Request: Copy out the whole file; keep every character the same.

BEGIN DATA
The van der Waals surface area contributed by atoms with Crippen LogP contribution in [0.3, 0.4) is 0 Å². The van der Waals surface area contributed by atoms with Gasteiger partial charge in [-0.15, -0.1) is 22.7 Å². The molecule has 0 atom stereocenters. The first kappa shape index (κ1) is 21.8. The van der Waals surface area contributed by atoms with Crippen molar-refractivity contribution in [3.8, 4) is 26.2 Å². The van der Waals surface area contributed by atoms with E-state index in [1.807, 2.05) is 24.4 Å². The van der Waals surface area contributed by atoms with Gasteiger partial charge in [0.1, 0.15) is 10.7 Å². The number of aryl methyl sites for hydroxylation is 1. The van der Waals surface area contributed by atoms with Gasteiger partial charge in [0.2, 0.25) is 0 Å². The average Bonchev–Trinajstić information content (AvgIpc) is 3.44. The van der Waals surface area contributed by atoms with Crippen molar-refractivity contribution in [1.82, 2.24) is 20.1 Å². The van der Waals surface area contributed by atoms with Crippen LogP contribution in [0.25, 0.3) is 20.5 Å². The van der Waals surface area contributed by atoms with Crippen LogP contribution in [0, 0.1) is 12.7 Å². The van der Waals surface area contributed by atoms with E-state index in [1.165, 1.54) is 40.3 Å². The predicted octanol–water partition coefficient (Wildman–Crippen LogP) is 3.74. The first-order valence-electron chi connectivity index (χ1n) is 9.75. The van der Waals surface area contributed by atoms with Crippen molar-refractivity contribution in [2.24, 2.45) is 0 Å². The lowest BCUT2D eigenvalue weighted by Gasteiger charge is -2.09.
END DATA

The van der Waals surface area contributed by atoms with Crippen LogP contribution in [0.3, 0.4) is 0 Å². The van der Waals surface area contributed by atoms with Gasteiger partial charge in [-0.15, -0.1) is 22.7 Å². The molecule has 0 atom stereocenters. The first kappa shape index (κ1) is 21.8. The van der Waals surface area contributed by atoms with Crippen molar-refractivity contribution in [3.8, 4) is 26.2 Å². The van der Waals surface area contributed by atoms with E-state index in [1.807, 2.05) is 24.4 Å². The van der Waals surface area contributed by atoms with Gasteiger partial charge in [0.1, 0.15) is 10.7 Å². The number of aryl methyl sites for hydroxylation is 1. The van der Waals surface area contributed by atoms with Gasteiger partial charge in [0.2, 0.25) is 0 Å². The average Bonchev–Trinajstić information content (AvgIpc) is 3.44. The van der Waals surface area contributed by atoms with Crippen molar-refractivity contribution in [1.82, 2.24) is 20.1 Å². The van der Waals surface area contributed by atoms with Crippen LogP contribution in [0.25, 0.3) is 20.5 Å². The van der Waals surface area contributed by atoms with Crippen LogP contribution in [0, 0.1) is 12.7 Å². The van der Waals surface area contributed by atoms with E-state index in [1.165, 1.54) is 40.3 Å². The predicted octanol–water partition coefficient (Wildman–Crippen LogP) is 3.74. The first-order valence-electron chi connectivity index (χ1n) is 9.75. The van der Waals surface area contributed by atoms with Crippen molar-refractivity contribution in [2.24, 2.45) is 0 Å². The lowest BCUT2D eigenvalue weighted by Gasteiger charge is -2.09.